International branch campuses could break free from the UK universities that set them up and become independent institutions within decades, according to the pro vice-chancellor who oversees the UK’s two biggest overseas outposts.
Christine Ennew, the University of Nottingham’s pro vice-chancellor for internationalisation, said that a branch campus might seek independence if it had “created a brand in its own right that has sufficient independence and distance” from its UK parent.
Professor Ennew drew an analogy with the University of London, which has evolved from a centrally controlled single institution into one where the colleges are entirely autonomous.
Independence was “unlikely” to occur in the next decade, but “in the next 25 years, [the situation] may be different”, she added.
The number of branch campuses owned by UK universities grew from nine in 2006 to 25 at the end of 2011, according to the Observatory on Borderless Higher Education (OBHE).
Nottingham has set up the UK’s two largest branch campuses by number of students.
Ningbo, China is the biggest (4,536), followed by the institution’s Malaysia campus (3,779), where Professor Ennew will take over as provost next spring.
Asked whether Nottingham’s branch campuses could one day break away, Professor Ennew said: “It would be very naive to say no, it couldn’t happen…We wouldn’t want to see that happen because it would be a bit of a loss.”
She added that such an eventuality had not been discussed when Nottingham planned its overseas outposts.
Even in such a scenario, strong research and student-exchange links would likely remain between the two institutions, so the UK parent would still benefit from its investment, Professor Ennew said.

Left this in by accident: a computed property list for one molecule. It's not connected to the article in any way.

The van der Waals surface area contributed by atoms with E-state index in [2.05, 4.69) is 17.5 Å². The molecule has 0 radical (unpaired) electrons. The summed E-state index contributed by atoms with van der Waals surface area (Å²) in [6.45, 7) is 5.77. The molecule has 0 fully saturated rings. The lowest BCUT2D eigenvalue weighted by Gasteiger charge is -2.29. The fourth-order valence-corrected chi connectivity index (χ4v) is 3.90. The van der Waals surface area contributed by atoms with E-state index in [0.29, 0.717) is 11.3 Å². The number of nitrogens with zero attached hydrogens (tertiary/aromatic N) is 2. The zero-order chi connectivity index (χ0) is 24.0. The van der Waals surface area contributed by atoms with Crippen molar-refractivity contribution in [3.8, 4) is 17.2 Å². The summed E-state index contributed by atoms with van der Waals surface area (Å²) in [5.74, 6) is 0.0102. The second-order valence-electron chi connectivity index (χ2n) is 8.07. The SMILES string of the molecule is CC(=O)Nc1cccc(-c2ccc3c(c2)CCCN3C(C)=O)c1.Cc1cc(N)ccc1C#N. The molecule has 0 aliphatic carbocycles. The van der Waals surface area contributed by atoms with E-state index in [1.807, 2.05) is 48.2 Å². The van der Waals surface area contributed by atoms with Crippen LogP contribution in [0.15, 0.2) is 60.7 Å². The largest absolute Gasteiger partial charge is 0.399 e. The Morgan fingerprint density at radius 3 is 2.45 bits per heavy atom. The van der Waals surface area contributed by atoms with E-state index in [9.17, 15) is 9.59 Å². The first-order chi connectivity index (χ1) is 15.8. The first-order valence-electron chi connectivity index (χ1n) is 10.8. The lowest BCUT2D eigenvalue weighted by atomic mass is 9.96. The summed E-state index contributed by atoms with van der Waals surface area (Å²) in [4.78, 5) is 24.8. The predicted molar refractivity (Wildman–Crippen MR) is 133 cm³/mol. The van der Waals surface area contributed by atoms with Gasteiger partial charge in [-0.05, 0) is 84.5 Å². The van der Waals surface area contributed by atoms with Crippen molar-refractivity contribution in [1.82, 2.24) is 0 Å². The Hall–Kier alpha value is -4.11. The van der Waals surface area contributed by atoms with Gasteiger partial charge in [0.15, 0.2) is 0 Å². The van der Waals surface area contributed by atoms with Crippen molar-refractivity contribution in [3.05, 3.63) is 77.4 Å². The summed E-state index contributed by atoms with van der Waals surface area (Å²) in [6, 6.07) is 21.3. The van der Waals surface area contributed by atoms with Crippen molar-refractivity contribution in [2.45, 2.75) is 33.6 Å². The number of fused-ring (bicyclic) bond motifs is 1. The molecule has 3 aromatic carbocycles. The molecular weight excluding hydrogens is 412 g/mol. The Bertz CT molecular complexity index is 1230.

However, she acknowledged that the relationship would be “less attractive” than in its current form.
Independence could take the form of a local management buyout or a sale to a third party, she said, but cautioned that unless both sides agreed with the split, the process could be “very messy” legally.
Prestige and politics
Bill Lawton, director of the OBHE, agreed that “the potential is there” for a breakaway if a branch campus could establish a reputation as prestigious as its UK parent.
“In 20 years’ time, I wouldn’t be surprised if some of the branch campuses hadn’t gone their own way,” he said. “But I don’t think many home institutions would want that to happen.”
He said that a system with less hierarchical language than the branch campus model - such as New York University’s “network” of 10 study centres across the world - might create a more “stable relationship” for the future.
Joanna Newman, director of the international unit at Universities UK, said that national governments could encourage or impose the independence of branch campuses for their own reasons.
In India, the long-delayed Foreign Universities Bill (which is currently on hold) is designed to encourage foreign providers into the country and ratchet up competition for local providers, she explained in Times Higher Education last month.
“When their own institutions are sufficient, they might say: ‘that’s enough, we don’t need you [foreign branch campuses] any more’,” Dr Newman said.